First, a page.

Two Ways to It

Samantha Long

 

The house couldn’t care less because it didn’t have the capacity to care.  Concrete, brick, glass, lumber, vinyl—all immune, indifferent, only a two-story belief in progress at the crest of a hill that hummed hard work, hard work, hard work.  It’d say it even if it stood alone and empty, the land for miles around flattened in post-apocalyptic ruin.  The spirit of its keeper is all it ever knew, looking down on the green carpet that surrounded it, the well-placed shrubs and trees, early AM fertilizer, after work moving, sprinkler set-up.  Sweet coconut on the waxed car in the shadow of the garage.  Shoveled snow, fresh stain, new gutters, built deck, poured patio.  It was a spirit not subject to abnormal cellular division—disillusion.  Grand Central Station in the driveway was the only tip-off then, cars occasionally gushing down the roadside, to the passerby a perpetual party, not a sick circus.  But the inanimate could not change its mind no matter what, only beam back at me SUCCESS, real (estate) achievement.  A flawless form unknowing, housing horrors, a hospital bed set up in the living room, a harness to help up the stairs.  Just like me, it had no idea what could fester within ideal embodiment, what may grow behind crystal clear sights, still sprout despite every weed killer.  But unlike me, coming back every weekend with college packed into my car, it never had to wise up.  It still sings the same today, hard work, hard work, hard work, and wants me to pick up the words but I’m out of tune, I’m all out of tune.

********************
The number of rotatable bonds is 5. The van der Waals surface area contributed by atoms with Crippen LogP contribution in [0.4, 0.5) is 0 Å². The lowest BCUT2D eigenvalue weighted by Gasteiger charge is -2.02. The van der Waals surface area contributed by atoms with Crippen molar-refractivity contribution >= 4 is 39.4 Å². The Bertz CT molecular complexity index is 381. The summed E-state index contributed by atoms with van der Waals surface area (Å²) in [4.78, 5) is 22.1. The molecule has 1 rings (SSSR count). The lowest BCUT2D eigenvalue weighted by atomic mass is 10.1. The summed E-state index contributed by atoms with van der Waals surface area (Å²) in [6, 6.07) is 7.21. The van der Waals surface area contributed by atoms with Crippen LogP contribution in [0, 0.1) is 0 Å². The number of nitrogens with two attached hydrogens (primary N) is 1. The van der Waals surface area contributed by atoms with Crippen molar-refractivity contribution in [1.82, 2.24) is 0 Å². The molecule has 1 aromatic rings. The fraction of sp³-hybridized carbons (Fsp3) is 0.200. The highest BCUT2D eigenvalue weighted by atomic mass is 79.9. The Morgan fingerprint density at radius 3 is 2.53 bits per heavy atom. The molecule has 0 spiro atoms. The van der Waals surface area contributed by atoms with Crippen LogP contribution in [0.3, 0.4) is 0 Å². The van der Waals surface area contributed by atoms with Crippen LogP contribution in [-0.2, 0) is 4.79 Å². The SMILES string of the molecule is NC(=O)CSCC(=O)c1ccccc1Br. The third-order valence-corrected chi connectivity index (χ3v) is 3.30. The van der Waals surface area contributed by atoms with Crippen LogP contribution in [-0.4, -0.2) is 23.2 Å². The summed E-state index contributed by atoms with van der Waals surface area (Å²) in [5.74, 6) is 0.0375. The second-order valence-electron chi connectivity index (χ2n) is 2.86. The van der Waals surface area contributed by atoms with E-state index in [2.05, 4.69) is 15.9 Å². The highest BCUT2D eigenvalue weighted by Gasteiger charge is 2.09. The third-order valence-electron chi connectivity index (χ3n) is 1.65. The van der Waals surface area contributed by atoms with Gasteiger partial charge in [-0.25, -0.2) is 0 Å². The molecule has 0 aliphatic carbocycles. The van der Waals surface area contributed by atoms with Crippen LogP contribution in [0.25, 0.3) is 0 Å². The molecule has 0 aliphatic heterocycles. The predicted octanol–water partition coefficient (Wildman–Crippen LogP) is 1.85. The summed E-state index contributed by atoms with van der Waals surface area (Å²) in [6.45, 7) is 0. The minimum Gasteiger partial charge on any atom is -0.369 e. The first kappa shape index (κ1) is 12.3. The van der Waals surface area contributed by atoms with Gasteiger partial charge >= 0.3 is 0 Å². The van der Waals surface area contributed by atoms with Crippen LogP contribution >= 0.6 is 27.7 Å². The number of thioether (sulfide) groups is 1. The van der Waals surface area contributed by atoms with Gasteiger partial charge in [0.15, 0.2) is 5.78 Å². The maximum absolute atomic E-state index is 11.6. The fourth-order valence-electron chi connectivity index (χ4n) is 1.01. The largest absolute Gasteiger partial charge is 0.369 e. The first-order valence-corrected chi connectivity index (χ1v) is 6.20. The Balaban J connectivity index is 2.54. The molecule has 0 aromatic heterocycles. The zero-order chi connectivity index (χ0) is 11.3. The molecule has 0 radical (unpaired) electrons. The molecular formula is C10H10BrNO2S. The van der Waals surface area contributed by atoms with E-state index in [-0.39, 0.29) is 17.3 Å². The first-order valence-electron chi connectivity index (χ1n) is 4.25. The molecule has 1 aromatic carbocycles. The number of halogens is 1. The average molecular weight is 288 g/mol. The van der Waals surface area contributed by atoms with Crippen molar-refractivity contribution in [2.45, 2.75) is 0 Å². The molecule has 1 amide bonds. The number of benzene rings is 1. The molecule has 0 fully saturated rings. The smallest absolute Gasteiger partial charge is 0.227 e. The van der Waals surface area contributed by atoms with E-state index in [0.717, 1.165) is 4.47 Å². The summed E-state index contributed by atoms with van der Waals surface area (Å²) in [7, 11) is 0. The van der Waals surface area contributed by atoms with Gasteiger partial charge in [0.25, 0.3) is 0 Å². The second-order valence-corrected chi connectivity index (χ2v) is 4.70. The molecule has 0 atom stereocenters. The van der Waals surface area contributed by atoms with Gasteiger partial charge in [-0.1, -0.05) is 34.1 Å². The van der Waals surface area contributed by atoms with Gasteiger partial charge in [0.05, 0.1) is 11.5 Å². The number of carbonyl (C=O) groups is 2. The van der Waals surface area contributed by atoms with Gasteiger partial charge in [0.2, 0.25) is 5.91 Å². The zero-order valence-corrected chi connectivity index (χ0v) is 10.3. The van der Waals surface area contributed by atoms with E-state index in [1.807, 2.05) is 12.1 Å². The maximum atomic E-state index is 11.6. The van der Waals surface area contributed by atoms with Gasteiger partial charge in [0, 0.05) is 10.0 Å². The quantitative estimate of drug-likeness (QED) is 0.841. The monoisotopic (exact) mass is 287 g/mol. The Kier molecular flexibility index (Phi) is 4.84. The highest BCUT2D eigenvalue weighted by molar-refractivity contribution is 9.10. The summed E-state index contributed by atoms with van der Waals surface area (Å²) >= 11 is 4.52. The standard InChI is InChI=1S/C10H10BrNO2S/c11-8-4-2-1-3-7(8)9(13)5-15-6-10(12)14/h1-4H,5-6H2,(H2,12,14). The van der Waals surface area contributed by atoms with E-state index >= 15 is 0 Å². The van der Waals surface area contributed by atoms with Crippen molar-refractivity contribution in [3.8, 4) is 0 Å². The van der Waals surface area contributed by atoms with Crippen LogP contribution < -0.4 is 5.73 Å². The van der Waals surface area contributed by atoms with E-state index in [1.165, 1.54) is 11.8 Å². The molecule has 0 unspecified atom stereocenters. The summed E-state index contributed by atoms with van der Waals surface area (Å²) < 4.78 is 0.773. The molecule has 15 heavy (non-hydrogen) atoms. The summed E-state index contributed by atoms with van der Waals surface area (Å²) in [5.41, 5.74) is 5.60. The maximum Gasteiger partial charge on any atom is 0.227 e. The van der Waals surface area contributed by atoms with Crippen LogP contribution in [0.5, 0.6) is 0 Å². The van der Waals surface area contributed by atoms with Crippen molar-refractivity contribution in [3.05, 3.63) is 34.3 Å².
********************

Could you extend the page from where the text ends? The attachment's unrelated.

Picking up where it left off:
Euphemism Campus Box 5555 Illinois State University Normal, IL 61790